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4. Using panel data 4.1 The basic idea 4.2 Linear regression 4.3 Logit and probit models 4.4 Other models 1 4.1 The basic idea Panel data = data that are pooled for Company Year the same companies across time. In panel data, there are likely to be A 1996 unobserved company-specific characteristics that are relatively constant over time. A 1997 I have already explained that it is necessary to control for this time- series dependence in order to obtain B 1996 unbiased standard errors. In STATA we can do this using the B 1997 robust cluster () option 2 4.1 The basic idea The first advantage of panel data is that we are using a larger sample compared to the case where we have only one observation per company. The larger sample permits greater estimation power, so the coefficients can be estimated more precisely. Since the standard errors are lower (even when they are adjusted for time-series dependence), we are more likely to find statistically significant coefficients. use "C:\phd\Fees.dta", clear gen fye=date(yearend, "mdy") format fye %d gen year=year(fye) sort year gen lnaf=ln(auditfees) gen lnta=ln(totalassets) by year: reg lnaf lnta, robust cluster(companyid) reg lnaf lnta, robust cluster(companyid) 3 4.1 The basic idea The second advantage of panel data is that we can estimate “dynamic” models. For example, suppose we believe that audit fees depend not only on the company’s size but also its rate of growth sort companyid fye gen growth= lnta- lnta[_n-1] if companyid== companyid[_n-1] reg lnaf lnta growth, robust cluster( companyid) We find that audit firms offer lower fees to companies that are growing more quickly If we had had only one year of data, we would not have been able to estimate this model. 4 4.1 The basic idea The third – and most important – advantage of panel data is that we are able to control for unobservable company-specific effects that are correlated with the observed explanatory variables Let’s start with a simple regression model: Let’s assume that the error term has an unobserved company-specific component that does not vary over time and an idiosyncratic component that is unique to each company-year observation: 5 4.1 The basic idea Putting the two together: Recall that the standard error of will be biased if we do not adjust for time-series dependence this adjustment is easy using the robust cluster () option The OLS estimate of the coefficient will be unbiased as long as the unobservable company- specific component (ui) is uncorrelated with Xit 6 4.1 The basic idea Unfortunately, the assumption that ui is uncorrelated with Xit is unlikely to hold in practice. If ui is correlated with Xit then it is also correlated with Xit The OLS estimate of will be biased if it is correlated with Xit (recall our previous discussion and notes on omitted variable bias) 7 4.1 The basic idea An example can illustrate this bias. Go to http://ihome.ust.hk/~accl/Phd_teaching.htm use "C:\phd\beatles.dta", clear list This dataset is a panel of four individuals observed over three years (1968-70) In each year they were asked how satisfied they are with their lives this is the lsat variable which takes larger values for increasing satisfaction You want to test how age affects life satisfaction reg lsat age It appears that they became slightly more satisfied as they got older. 8 4.1 The basic idea Suppose you now include dummy variables for each individual tab persnr, gen(dum_) Recall that you must omit one dummy variable or the intercept in order to avoid perfect collinearity (see the previous notes about multicollinearity) reg lsat age dum_1 dum_2 dum_4 reg lsat age dum_1 dum_2 dum_3 dum_4, nocons There now appears to be a highly significant negative impact of age on life satisfaction What’s going on here? 9 4.1 The basic idea Recall that fitting a simple OLS model (lsat on age) is equivalent to plotting a line of best fit through the data twoway (lfit lsat age) (scatter lsat age) 10 4.1 The basic idea I am now going to introduce a new command, separate , by() separate lsat, by(persnr) This creates four separate life satisfaction variables for each of the four individuals Now graph the relationship between life satisfaction and age for each of the four people twoway (lfit lsat1 age) (scatter lsat1 age) twoway (lfit lsat2 age) (scatter lsat2 age) twoway (lfit lsat3 age) (scatter lsat3 age) twoway (lfit lsat4 age) (scatter lsat4 age) 11 12 It is clear that each of the four individuals became less satisfied as they got older. The simple OLS regression was biased because John and Ringo (who happened to be older) were generally more satisfied than Paul and George (who happened to be younger) The multiple OLS regression controlled for these idiosyncratic differences by including dummy variables for each person We can see this by plotting the simple OLS results and the multiple OLS results reg lsat age dum_1 dum_2 dum_3 dum_4, nocons predict lsat_hat separate lsat_hat, by(persnr) twoway (line lsat_hat1-lsat_hat4 age) (lfit lsat age) (scatter lsat1-lsat4 age) 13 14 4.1 The basic idea What does all this have to do with panel data being advantageous? Without panel data we would not have been able to control for the idiosyncracies of the four individuals. If we had had data for only one year, we would not have known that the age coefficient was biased in the simple regression. We can demonstrate this by running a regression of lsat on age for each year in the sample sort time by time: reg lsat age Without panel data, we would have incorrectly concluded that people get happier as they get older 15 4.1 The basic idea In the multiple regression, we include dummy variables (dum_1 dum_2 dum_3 dum_4) which control for the individual-specific effects (ui) Without including the person dummies, our estimate of would be biased because the dummies are correlated with age. The person dummies “explain” all the cross-sectional variation in life satisfaction across the four individuals. The only variation that is left is the change in satisfaction within each person as he gets older. Therefore, the model with dummies is sometimes called the “within” estimator or the “fixed-effects” model. 16 4.1 The basic idea In small datasets like this, it is easy to create dummy variables for each person (or each company). In large datasets, we may have thousands of individuals or companies. The number of variables in STATA is restricted due to memory limits. Also it is not very inconvenient to have results for thousands of dummy variables (just imagine how long your log file would be!). 17 4.1 The basic idea Instead of including dummy variables, we can control for idiosyncratic effects by transforming the Y and X variables. Taking averages of eq. (1) over time gives: Subtracting eq. (2) from eq. (1) gives: The key thing to note here is that the individual-specific effects (ui) have been “differenced out” so they will not bias our estimate of . 18 4.1 The basic idea Another transformation that will do the same trick is to take differences rather than subtract means Lagging by one period Subtracting eq. (2) from eq. (1) gives: Again the individual-specific effects (ui) have been “differenced out” so they will not bias our estimate of . 19 Class exercise 4a Estimate the following models, where Y = life satisfaction and X = age. Compare the age coefficients in these models to the age coefficient in the untransformed model with person dummies (ignore the standard errors of the age coefficients because they are biased) 20 Class exercise 4a You should find that the age coefficients are exactly the same. First, we create the variables: sort persnr time gen chlsat=lsat-lsat[_n-1] if persnr==persnr[_n-1] gen chage=age-age[_n-1] if persnr==persnr[_n-1] (NB: the chage variable is just a constant because each person gets older by one from one year to the next; list persnr time chage) by persnr: egen avlsat=mean(lsat) by persnr: egen avage=mean(age) gen difflsat=lsat-avlsat gen diffage=age-avage Next, we run the three regressions without constant terms (recall that the chage variable is a constant) reg chlsat chage, nocons reg difflsat diffage, nocons reg lsat age dum_1 dum_2 dum_3 dum_4, nocons 21 4.2 Linear regression using panel data (xtreg, fe i()) Fortunately, STATA has a command that: allows us to avoid creating dummy variables for each person corrects the standard errors xt is a prefix that tells STATA we want to estimate a panel data model The fe option tells STATA we want to estimate a fixed effects model in OLS this is equivalent to including dummy variables to control for person-specific effects The i() term tells STATA the variable that identifies each unique person xtreg lsat age , fe i(persnr) 22 23 Note that the age coefficient and t-statistic are exactly the same as in the OLS model that includes person dummies reg lsat age dum_1 dum_2 dum_3 dum_4, nocons There are 12 person-years, 3 persons, and the minimum, average and maximum number of observations per person is 4. 24 Since we are estimating a within-effects model, it is the within R2 that is directly relevant (93.2%). If we used the same independent variables to estimate a “between-effects” model, we would have an R2 of 88.4% (I will explain later what we mean by the “between-effects” model). If we used the same independent variables to estimate a simple OLS model, we would get an R2 of 16.5%. (reg lsat age) The F-statistic is a test that the coefficient(s) on the X variable(s) (i.e., age) are all zero. 25 sigma_u is the standard deviation of the estimates of the fixed effects, ui (u) sigma_e is the standard deviation of the estimates of the residuals, eit (e) rho = u2 / (u2 + e2) = 4.932 / (4.932 + 0.472) = 0.99 26 The correlation between uit and Xit is -0.83. This correlation appears to be high confirming our prior finding that the fixed effects are correlated with age. The F-test allows us to reject the hypothesis that there are no fixed effects. If we had not rejected this hypothesis, we could estimate a simple OLS instead of the fixed-effects model. 27 4.2 Linear regression (predict) running the fixed-effects model, we After can obtain various predicted statistics using the predict command predict , xb predict ,u predict ,e predict , ue 28 4.2 Linear regression (predict) For example: xtreg lsat age , fe i(persnr) drop lsat_hat predict lsat_hat, xb predict lsat_u, u predict lsat_e, e predict lsat_ue, ue Checking that lsat_ue = lsat_u + lsat_e list lsat_u lsat_e lsat_ue Checking that the correlation between uit and Xit is -0.83 corr lsat_hat lsat_u 29 4.2 Linear regression Ihave explained that there are three main advantages of panel data: The larger sample increases power, so the coefficients are estimated more precisely We can estimate models that incorporate dynamic variables (e.g., the effect of growth on audit fees) We can control for unobservable fixed effects (e.g., company-specific or person-specific characteristics) by estimating fixed-effects models. 30 4.2 Linear regression Are there any disadvantages? Yes, unfortunately we cannot investigate the effect of explanatory variables that are held constant over time. From a technical point of view, this is because the time-invariant variable would be perfectly collinear with the person dummies. From an economic point of view, this is because fixed-effect models are designed to study what causes the dependent variable to change within a given person. A time-invariant characteristic cannot cause such a change. 31 4.2 Linear regression For example, suppose that the height of the four persons is constant over the three years. Let’s create a height variable and test the effect of height on life satisfaction gen height=185 if dum_1==1 replace height=180 if dum_2==1 replace height=175 if dum_3==1 replace height=170 if dum_4==1 list persnr height Note that the height variable is a constant for each person. We can estimate the effect of height as long as we do not control for unobservable person-specific effects reg lsat age height 32 4.2 Linear regression If we try to control for person-specific effects by including dummy variables: reg lsat age height dum_1 dum_2 dum_3 dum_4, nocons Note that STATA has to throw away either a dummy variable or the height variable. The reason is that the height variable is collinear with the four dummy variables. The only way we can include dummies for each person is if we do not include the height variable. reg lsat age dum_1 dum_2 dum_3 dum_4, nocons If we try to estimate the effect of height using the xtreg, fe i() command, STATA will inform us that there is a problem of perfect collinearity xtreg lsat age height, fe i( persnr) 33 4.2 Linear regression Note that the height coefficient can be estimated if there is some variation over time for one or more persons. The fixed-effects estimator can exploit this time variation to estimate the effect of height on life satisfaction. For example, suppose that each person became 1cm taller in 1970. replace height= height+1 if time==1970 xtreg lsat age height, fe i( persnr) 34 The xtreg, fe i() command estimates the following fixed-effects model: Recall that we derived this model by taking averages: The averages model is sometimes called the “between” estimator because the comparison is cross-sectional between persons rather than over time. Like OLS, the between estimator provides unbiased estimates of only if the unobservable company-specific component (ui) is uncorrelated with Xit If we wanted to estimate the “between effects” model, the command in STATA is xtreg , be i() xtreg lsat age, be i( persnr) 35 36 Note that the age coefficient is positive the reason is that we are not controlling for person-specific effects, which are correlated with age. therefore, the between-effects estimate of the age coefficient is biased. Since we are estimating a between-effects model, it is the between R2 that is relevant (88.4%). Note that this is also the between-effects R2 that was previously reported using the fixed-effects model. Note that the R2 for the between-effects model is high despite that the age coefficient is severely biased. Again, this reinforces the fact that a high R2 does not imply that the model is well specified. 37 The between estimator is also less efficient than simple OLS because it throws away all the variation over time in the dependent and independent variables. In fact the between estimator is equivalent to estimating an OLS model on the averages for just one year Recall that we have already created averages for the lsat and age variables (avlsat avage) reg avlsat avage if time==1968 reg avlsat avage if time==1969 reg avlsat avage if time==1970 xtreg lsat age height, be i( persnr) Since we actually have three years of data, it seems silly (and it is silly) to throw data away 38 4.2 Linear regression (xtreg) Normally, then, we would never be interested in estimating a between-effects model: The estimates are biased if the person-specific effects are correlated with the X variables The estimates are inefficient because we are ignoring any time-series variation in the data The fixed effects estimator is attractive because it controls for any correlation between ui and Xit An unattractive feature is that it is forced to estimate a fixed parameter for each person or company in the data you can think of these parameters as being the coefficients on the person dummy variables 39 4.2 Linear regression (xtreg) An alternative is the “random effects” model in which the ui are assumed to be randomly distributed with a mean of zero and a constant variance (ui ~ IID(0, 2u) rather than fixed. Intuitively, the random effects model is like having an OLS model where the constant term varies randomly across individuals i. Like simple OLS, the random effects model assumes that there is zero correlation between ui and Xit If ui and Xit are correlated, the random-effects estimates are biased. 40 4.2 Linear regression (xtreg) The random-effects model can be thought of as an intermediate case of OLS and the fixed-effects model: 41 4.2 Linear regression (xtreg) The OLS model corresponds to = 0. The fixed-effects model corresponds to = 1. The random-effects model (0 1) is also known as the “generalized least squares” model (i.e., it is more general than OLS or the fixed-effects model). 42 4.2 Linear regression (xtreg) If we want to estimate a random effects model, the command is xtreg , re i() For example: xtreg lsat age, re i( persnr) Note that because we have controlled for (random) unobserved person effects, the age coefficient is estimated with the correct negative sign. 43 The rest of the output is similar to the fixed- effects model except: We use a Wald statistic instead of an F statistic to test the significance of the independent variables. Here we can reject the hypothesis that age is insignificant. • The Wald statistic is used because only the asymptotic properties of the random-effects estimator are known. The output explicitly tells us that we have imposed the assumption that ui and Xit are uncorrelated. • This is the key difference between the random-effects and fixed-effects models. 44 We can test whether ui and Xit are correlated. If they are correlated, we should use the fixed-effects model rather than OLS or the random-effects model (otherwise the coefficients are biased). If they are not correlated, it is better to use the random-effects model (because it is more efficient). The test was devised by Hausman if ui and Xit are correlated, the random-effects estimates are biased (inconsistent) while the fixed-effects coefficients are unbiased (consistent) • In this case, there will be a large difference between the random- effects and fixed-effects coefficient estimates if ui and Xit are uncorrelated, the random-effects and fixed-effects coefficients are both unbiased (consistent); the fixed-effects coefficients are inefficient while the random-effects coefficients are efficient. • In this case, there will not be a large difference between the random-effects and fixed-effects coefficient estimates The Hausman test indicates whether the two sets of coefficient estimates are significantly different 45 Null hypothesis (H0): ui and Xit are uncorrelated The Hausman statistic is distributed as chi2 and is computed as If the chi2 statistic is positive and statistically significant, we can reject the null hypothesis. This would mean that the fixed-effects model is preferable because the coefficients are consistent. If the chi2 statistic is not positive and statistically significant, we cannot reject the null hypothesis. This would mean that the random- effects model is preferable because the coefficients are consistent and efficient. NB: The (Vc-Ve)-1 matrix is guaranteed to be positive only asymptotically. In small samples, this asymptotic result may not hold in which case the computed chi2 statistic will be negative. 46 4.2 Linear regression (estimates store, hausman) The procedure for executing a Hausman test is as follows: Save the coefficients that are consistent even if the null is not true: • xtreg lsat age, fe i( persnr) • estimates store fixed_effects Save the coefficients that are inconsistent if the null is not true: • xtreg lsat age, re i( persnr) • estimates store random_effects The command for the Hausman test is: • hausman name_consistent name_efficient • hausman fixed_effects random_effects 47 b is the fixed-effects coefficient while B is the random-effects coefficient. The (Vc-Ve)-1 matrix has a negative value on the leading diagonal and, as a result, the square root of the leading diagonal is undefined. This is why the Chi2 statistic is negative. Since the Chi2 statistic is not significantly positive, we might decide that we cannot reject the null hypothesis (see p. 57 of the STATA reference manual for the Hausman test). On the other hand, this result is not very reliable because the asymptotic assumption fails to hold in this small sample. 48 If we reject the null hypothesis that ui and Xit are uncorrelated, the fixed-effects model is preferable to the OLS and random-effects models. If we cannot reject the null hypothesis that ui and Xit are uncorrelated, we need to determine whether the ui are distributed randomly across individuals. Recall that the random-effects model is like having an OLS model where the constant term varies randomly across individuals i. Therefore, we need to test whether there is significant variation in ui across individuals. 49 rho = u2 / (u2 + e2) = 1.032 / (1.032 + 0.472) = 0.83 u2 captures the variation in ui across individuals. If u2 is significantly positive, the random- effects model is preferable to the OLS model. The Breusch and Pagan (1980) Lagrange multiplier test is used to investigate whether u2 is significantly positive. 50 We perform the Breusch-Pagan test by typing xttest0 after xtreg, re Our estimate of u2 is 1.067 (note that u is estimated to be 1.032 which is the same as sigma_u on the previous slide). We are unable to reject the hypothesis that u2 = 0. Therefore, we cannot conclude that the random-effects model is preferable to the OLS model. NB: Our Hausman and LM tests lack power because the sample consists of only 12 observations. In larger samples, we are more likely to reject the hypothesis that u2 = 0 and we are more likely to reject the hypothesis that ui and Xit are uncorrelated. 51 Class exercise 4b Estimate models in which the dependent variable is the log of audit fees. Estimate the models using: OLS without controlling for ui Fixed-effects models Random-effects models How do the coefficient estimates vary across the different models? Which of these models is preferable? 52 Class exercise 4b The lnta coefficients are largest in the OLS model that does not control for ui The lnta coefficients are smallest in the fixed- effects model The Hausman test rejects the hypothesis that ui and Xit are uncorrelated. Therefore, the fixed- effects model is preferable. The LM test rejects the hypothesis that u2 = 0 (given that ui and Xit are significantly correlated, we would not actually need to carry out this test). 53 Class exercise 4b use "C:\phd\Fees.dta", clear gen fye=date(yearend, "mdy") format fye %d gen year=year(fye) sort year gen lnaf=ln(auditfees) gen lnta=ln(totalassets) reg lnaf lnta xtreg lnaf lnta, fe i(companyid) estimates store fixed_effects xtreg lnaf lnta, re i(companyid) estimates store random_effects hausman fixed_effects random_effects xttest0 54 4.2 Linear regression Compared to economics and finance, there are not many accounting studies that exploit panel data in order to control for unobserved company-specific effects (ui). Most studies simply report OLS estimates on the pooled data. Some studies even fail to adjust the OLS standard errors for time-series dependence this can be a very serious mistake especially when the panels are long (e.g., the sample period covers many years). If you use the xtreg command, STATA automatically recognizes that you are using panel data and it will give you the correct standard errors. Therefore, there is no need to use the robust cluster() option and, in fact, there is no robust cluster() option with xtreg • xtreg lnaf lnta, fe i(companyid) robust cluster(companyid) 55 4.2 Linear regression Ke and Petroni (2004) is an example of an accounting study that estimates fixed-effects regressions to control for unobservable company-specific effects. Their dependent variable is the change in the ownership of institutional investors in companies. They test whether there are significant changes in institutional ownership prior to a break in a string of consecutive quarterly earnings increases. Bhattacharya et al. (2003) is an example of an accounting study that estimates fixed-effects regressions to control for unobservable country-specific effects. Their dependent variable is the cost of equity for 34 countries between 1984-1998 (they are using a cross-country panel) They test how earnings opacity at the country level affects the cost of equity They acknowledge that there is a potentially serious problem of omitted variable bias 56 Bhattacharya et al. (2003) argue that they largely avoid this problem because they control for fixed country- specific effects 57 4.2 Linear regression It is important to recognize that the fixed effects estimator relies only on the time-series variation in Y and X within a given company If the extent of time-series variation is small, either or will be close to zero. In this case, the fixed effects estimator is not reliable because there is insufficient variation in either the dependent or treatment variable. 58 4.2 Linear regression As in any model, we require a reasonable amount of variation in the Y and X variables. If either variable displays little variation, the results may be unreliable. We saw an example of this previously. Except for one observation, the independent variable is a constant. As a result the fitted regression line is unreliable. 59 4.2 Linear regression This point was made by Zhou (JFE, 2001) who criticized the use of fixed effects models when the treatment variable is management ownership. Because management ownership usually remains constant from one year to the next, the term is typically equal to zero (or very small). 60 4.3 Logit and probit models When the dependent variable is continuous, it is easy to transform the model such that unobserved firm-specific effects are “washed” away When the dependent variable is binary, the required transformation is different and more complicated if you are interested in the derivation, see the Baltagi textbook (pages 178-180). in the fixed-effects logit, the fixed effects (ui) are not actually estimated, instead they are “conditioned” out of the model. the fixed-effects logit model is not equivalent to logit + dummy variables. 61 4.3 Logit models (xtlogit) We can estimate a fixed-effects logit model using the command xtlogit , fe i() NB: Your version of STATA 9.0 may have a problem with estimating the fixed effects logit model. You can instead use version 8.0 or 10.0. version 8.0 Before we estimate the fixed-effects logit model, we need to understand a complication that arises because the dependent variable is binary. 62 Suppose we have five annual Id Year Y observations on two companies. 1 2000 0 1 2001 0 For company 1, there is no variation in the dependent variable over time 1 2002 0 (Y = 0 in every year). 1 2003 0 A fixed effect for this company will 1 2004 0 perfectly predict the outcome (Y = 0) 2 2000 1 2 2001 1 Consequently, the first company will be dropped from the estimation 2 2002 0 sample. 2 2003 0 In fact, the fixed-effects logit model 2 2004 1 will drop all companies that exhibit no variation in the dependent variable over time. 63 4.3 Logit models (xtlogit) use "C:\phd\xtlogit.dta", clear list The sample consists of three companies. Company 1 exhibits no variation in the dependent variable over time while companies 2 & 3 do exhibit time-series variation. There is no problem estimating this model on the full sample if we do not control for fixed effects logit y x Running a fixed effects logit model results in the first company being thrown away xtlogit y x, fe i(id) 64 4.3 Logit models (xtlogit) In many empirical settings, we are likely to find a large number of companies that exhibit no variation in the binary dependent variable during the sample period. Example #1: Yit = 1 if company i is engaged in fraud in year t; Yit = 0 otherwise. The vast majority of companies do not engage in fraud at any point in time (Yit = 0 for all t). All such non-fraud companies would be dropped from the estimation sample. The estimation sample would include only the companies that commit fraud at some point during the sample period. 65 4.3 Logit models (xtlogit) Example #2: Yit = 1 if company i hires a Big 6 auditor in year t; Yit = 0 if company i hires a non-Big 6 auditor in year t. The vast majority of companies keep the same auditor in the following year and switches between Big 6 and non-Big 6 auditors are especially rare. All companies that do not switch between Big 6 and Non-Big 6 auditors would be dropped from the sample. The estimation sample would include only the companies that switch between Big 6 and Non-Big 6 auditors at some point during the sample period. 66 4.3 Logit models (xtlogit) Alternatively, we can estimate a random-effects logit model using the command xtlogit , re i() The company effects (ui) are now assumed to be random rather than fixed. Consequently, the random effects model does not throw away companies that lack time-series variation in the dependent variable. For example: xtlogit y x, re i(id) 67 The estimation sample is now 15 rather than 10 (i.e., all 3 companies are included in the sample). lnsig2u = ln(u2) = -1.625 sigma_u = u = 0.444 = [exp(-1.625)]0.5 rho = u2 / (u2 + e2) = 0.056 68 If rho = u2 / (u2 + e2) = 0, there would be no variation in the ui across companies (i.e., each company would have the “same” ui). In this case, there would be no need to control for company-specific effects, i.e., we could rely on logit instead of estimating xtlogit , re i() The likelihood-ratio statistic tests the null hypothesis that rho equals zero. If we reject this hypothesis, the random effects model is preferable to ordinary logit. In our data, we are unable to reject, so we could use an ordinary logit model instead of the random effects logit model. This would be a good idea because the ordinary logit is more efficient (fewer parameters need to be estimated). 69 4.3 Logit models (xtlogit) Recall that we previously used a Hausman test to determine whether the xtreg, fe i() or xtreg, re i() model is preferable. Fortunately, we can do the same test in STATA for deciding whether the fixed-effects or random-effects logit models are preferable. The only difference is that we have to use the equations() option with the Hausman test [actually, this point is not explained in the STATA manual but a question and answer were posted about this topic on the statalist (www.stata.com/statalist/archive/2004-01/msg00669.html)] the equations() option specifies, by number, the pairs of equations that are to be compared. usually, we are estimating just one equation in each model, in which case the option is equations(1:1) 70 4.3 Logit models (xtlogit) For example: xtlogit y x, fe i(id) estimates store fixed_effects xtlogit y x, re i(id) estimates store random_effects hausman fixed_effects random_effects STATA is telling us there is an error (we need to specify the equation numbers) hausman fixed_effects random_effects, eq(1:1) The Chi2 statistic is negative (again there is a small sample problem which causes the asymptotic assumption to fail). 71 Class exercise 4c Open the fee.dta data set. Estimate models in which big6 is the dummy dependent variable using: ordinary logit fixed-effects logit random-effects logit Why is the estimation sample much smaller in the fixed effects model? Which of the three models is most preferable? 72 Class exercise 4c use "C:\phd\Fees.dta", clear gen lnta=ln(totalassets) logit big6 lnta, robust cluster(companyid) xtlogit big6 lnta, fe i(companyid) estimates store fixed_effects xtlogit big6 lnta, re i(companyid) estimates store random_effects hausman fixed_effects random_effects, eq(1:1) The estimation sample is much smaller in the fixed effects model because the majority of companies do not switch between Big 6 and Non-Big 6 auditors during the sample period. The likelihood ratio test of rho = 0 indicates that the random-effects model is preferable to the ordinary logit. The Hausman test indicates that the fixed-effects model is preferable to the random-effects logit. 73 4.3 Probit models (xtprobit) Recall that there are two commands available when the dependent variable is binary (“ordinary” logit and probit). There is no command for a fixed-effects probit model because no-one has yet found a transformation that will allow the fixed effects to be “washed” out. If you type xtprobit big6 lnta, fe i(companyid) you will get an error message. A random-effects probit model is available, however: xtprobit big6 lnta, re i(companyid) Just as with the random-effects logit model, there is a likelihood ratio test that helps us to choose between the random-effects probit and the ordinary probit models. In our data, we can reject the hypothesis that rho = 0, so we may decide not to use an ordinary probit model. 74 4.4 Other models Dependent Examples Estimation STATA variable (Y) method(s) Discrete and Method of transport unordered (train, bus, car, bicycle) Multinomial logit mlogit (Y = 0, 1, 2,..) Type of company Multinomial probit mprobit (private, public unquoted, quoted) Discrete and ordered Type of peer review report (adverse, Ordered probit oprobit (Y = 0, 1, 2,..) modified, unmodified) Ordered logit ologit Discrete count data Number of weaknesses disclosed in Poisson poisson (Y = 0, 1, 2, …) peer review report Negative binomial nbreg Continuous and censored Non-audit fees Tobit tobit (kL Y < kH) Football attendance Interval regression intreg Duration data Duration of unemployment (often censored) CEO tenure Cox proportional stcox kL Y < kH Company survival hazards 75 4.4 Other models If you look at the STATA manual for panel data (“Cross-Sectional Time-series”), you will find: Fixed-effects and random-effects models are available for count data (xtpoisson and xtnbreg) • We can test which model is preferable using a Hausman Random-effects models are available for censored data (xttobit and xtintreg) • fixed-effects models are not available • therefore there is no need for a Hausman test 76 4.4 Other models Duration data is, by its very nature, in the form of panel data. What about the multinomial and ordered models that we previously looked at (mlogit, mprobit, ologit, oprobit)? It appears that STATA does not have random- or fixed-effects versions of these models. 77 4.4 Other models You can use the search command in STATA to find out if a command is available. The search command looks through official STATA commands, frequently asked questions (on the STATA website), the STATA journal (SJ) and the STATA technical bulletins (STBs) The SJ and STBs are where you can sometimes find commands that will appear in future versions of STATA search multinomial logit We can find the multinomial logit command but there does not appear to be any command specifically for the multinomial model with panel data 78 4.4 Other models Even if the command you want is not available from STATA, you may be able to find a STATA user who has already written the program that you need. Statalist (www.stata.com/statalist/) is an email listserver where over 2,500 Stata users discuss all things statistical and Stata. Click on “Archives provided by Statacorp” and search the archives 79 4.4 Other models For example, suppose you want to estimate a random-effects ordered probit Typing this into the statalist archive I found that someone has written a program with this command (reoprob) www.stata.com/statalist/archive/2006- 02/msg00509.html The message tells us we can download it to STATA by typing findit reoprob 80 4.4 Other models If you cannot find someone who has already written the program and if it is a command that you really do need, you will either have to write the program yourself or wait for someone else to do it. In fact, it is not too difficult to learn how to write new programs in STATA you would need to take a STATA programming course www.stata.com/netcourse/ • net courses 151 & 152 81 Summary There are three advantages to using panel data: We can control for unobservable fixed effects that might otherwise bias the coefficient estimates. • these unobservable fixed effects can be company-specific, country-specific, or person-specific. The larger sample means that the coefficients are estimated more precisely. We can include lagged or change variables in our models. 82 Summary The xtreg command is used to estimate fixed- effects and random-effects models (where the dependent variable is continuous). We can test whether the fixed-effects or random- effects model is preferable using the hausman test. If there is a significant correlation between ui and Xit, the fixed effects model is preferable to the OLS and random effects models. If there is no significant correlation between ui and Xit, we can test whether the OLS or random-effects model is preferable using a LM test. 83 Summary When the dependent variable is binary we can estimate fixed-effects or random- effects logit models. Again, we can test which model is preferable using a Hausman test. Only the random-effects model is available in the case of the probit model. 84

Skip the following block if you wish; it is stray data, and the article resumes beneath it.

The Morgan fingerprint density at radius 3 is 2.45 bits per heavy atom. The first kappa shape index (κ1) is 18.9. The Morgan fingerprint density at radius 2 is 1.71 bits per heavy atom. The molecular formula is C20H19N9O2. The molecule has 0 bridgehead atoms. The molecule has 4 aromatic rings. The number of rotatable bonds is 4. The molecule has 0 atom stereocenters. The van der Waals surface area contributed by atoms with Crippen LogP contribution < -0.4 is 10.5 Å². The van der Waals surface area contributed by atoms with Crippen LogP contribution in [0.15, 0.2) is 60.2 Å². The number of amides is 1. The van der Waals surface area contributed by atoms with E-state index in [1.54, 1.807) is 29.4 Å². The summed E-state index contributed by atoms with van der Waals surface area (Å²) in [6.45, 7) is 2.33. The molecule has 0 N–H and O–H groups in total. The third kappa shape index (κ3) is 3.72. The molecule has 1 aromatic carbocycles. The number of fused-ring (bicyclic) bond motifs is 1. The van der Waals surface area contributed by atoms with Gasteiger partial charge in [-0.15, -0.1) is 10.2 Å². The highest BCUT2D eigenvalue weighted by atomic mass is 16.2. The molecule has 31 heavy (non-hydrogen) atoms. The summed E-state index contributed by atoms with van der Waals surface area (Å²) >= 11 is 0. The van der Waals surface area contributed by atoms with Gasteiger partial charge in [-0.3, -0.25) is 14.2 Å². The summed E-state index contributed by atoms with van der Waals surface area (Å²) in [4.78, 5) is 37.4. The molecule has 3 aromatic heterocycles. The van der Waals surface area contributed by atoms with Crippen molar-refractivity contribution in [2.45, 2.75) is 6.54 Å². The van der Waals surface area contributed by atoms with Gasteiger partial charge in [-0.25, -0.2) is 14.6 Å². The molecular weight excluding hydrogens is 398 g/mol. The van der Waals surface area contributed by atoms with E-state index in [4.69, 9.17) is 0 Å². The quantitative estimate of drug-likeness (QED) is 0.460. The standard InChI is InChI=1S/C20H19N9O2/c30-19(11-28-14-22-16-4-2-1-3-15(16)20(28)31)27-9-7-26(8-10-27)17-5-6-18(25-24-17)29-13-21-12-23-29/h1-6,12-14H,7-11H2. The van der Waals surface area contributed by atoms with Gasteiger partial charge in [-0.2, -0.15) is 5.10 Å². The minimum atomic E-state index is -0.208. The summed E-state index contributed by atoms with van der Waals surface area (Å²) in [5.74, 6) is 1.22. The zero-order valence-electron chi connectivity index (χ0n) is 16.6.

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Sanjoy Ghose, Emerald Group Publishing Limited, Journal Information, European Journal of Marketing, Journal Issue, User Guides, Icon Key, Michael Fay, Issue 10, Adrian Palmer

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posted: | 4/19/2010 |

language: | English |